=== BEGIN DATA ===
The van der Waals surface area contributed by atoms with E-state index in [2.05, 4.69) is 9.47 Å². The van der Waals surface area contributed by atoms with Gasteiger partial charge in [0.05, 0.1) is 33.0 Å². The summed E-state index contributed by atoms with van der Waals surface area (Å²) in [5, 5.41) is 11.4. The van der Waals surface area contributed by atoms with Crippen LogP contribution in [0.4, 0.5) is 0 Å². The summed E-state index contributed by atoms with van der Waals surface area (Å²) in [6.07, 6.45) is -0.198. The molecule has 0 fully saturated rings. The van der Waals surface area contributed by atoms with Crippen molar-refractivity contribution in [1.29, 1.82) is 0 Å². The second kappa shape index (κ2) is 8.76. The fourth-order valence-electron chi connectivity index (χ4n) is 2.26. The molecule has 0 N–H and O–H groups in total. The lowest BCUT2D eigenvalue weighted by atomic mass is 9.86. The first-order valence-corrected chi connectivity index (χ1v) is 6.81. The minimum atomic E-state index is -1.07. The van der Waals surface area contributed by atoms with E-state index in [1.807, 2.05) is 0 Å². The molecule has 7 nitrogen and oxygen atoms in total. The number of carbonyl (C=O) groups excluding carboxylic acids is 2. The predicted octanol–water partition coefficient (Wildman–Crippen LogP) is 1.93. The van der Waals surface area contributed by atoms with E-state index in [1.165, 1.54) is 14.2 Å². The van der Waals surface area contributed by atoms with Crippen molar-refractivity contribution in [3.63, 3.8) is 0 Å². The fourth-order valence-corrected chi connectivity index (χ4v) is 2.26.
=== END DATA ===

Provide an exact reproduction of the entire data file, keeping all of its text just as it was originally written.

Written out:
The van der Waals surface area contributed by atoms with E-state index in [2.05, 4.69) is 9.47 Å². The van der Waals surface area contributed by atoms with Gasteiger partial charge in [0.05, 0.1) is 33.0 Å². The summed E-state index contributed by atoms with van der Waals surface area (Å²) in [5, 5.41) is 11.4. The van der Waals surface area contributed by atoms with Crippen LogP contribution in [0.4, 0.5) is 0 Å². The summed E-state index contributed by atoms with van der Waals surface area (Å²) in [6.07, 6.45) is -0.198. The molecule has 0 fully saturated rings. The van der Waals surface area contributed by atoms with Crippen molar-refractivity contribution in [1.29, 1.82) is 0 Å². The second kappa shape index (κ2) is 8.76. The fourth-order valence-electron chi connectivity index (χ4n) is 2.26. The molecule has 0 N–H and O–H groups in total. The lowest BCUT2D eigenvalue weighted by atomic mass is 9.86. The first-order valence-corrected chi connectivity index (χ1v) is 6.81. The minimum atomic E-state index is -1.07. The van der Waals surface area contributed by atoms with E-state index in [1.807, 2.05) is 0 Å². The molecule has 7 nitrogen and oxygen atoms in total. The number of carbonyl (C=O) groups excluding carboxylic acids is 2. The predicted octanol–water partition coefficient (Wildman–Crippen LogP) is 1.93. The van der Waals surface area contributed by atoms with E-state index in [1.165, 1.54) is 14.2 Å². The van der Waals surface area contributed by atoms with Crippen molar-refractivity contribution in [3.63, 3.8) is 0 Å². The fourth-order valence-corrected chi connectivity index (χ4v) is 2.26.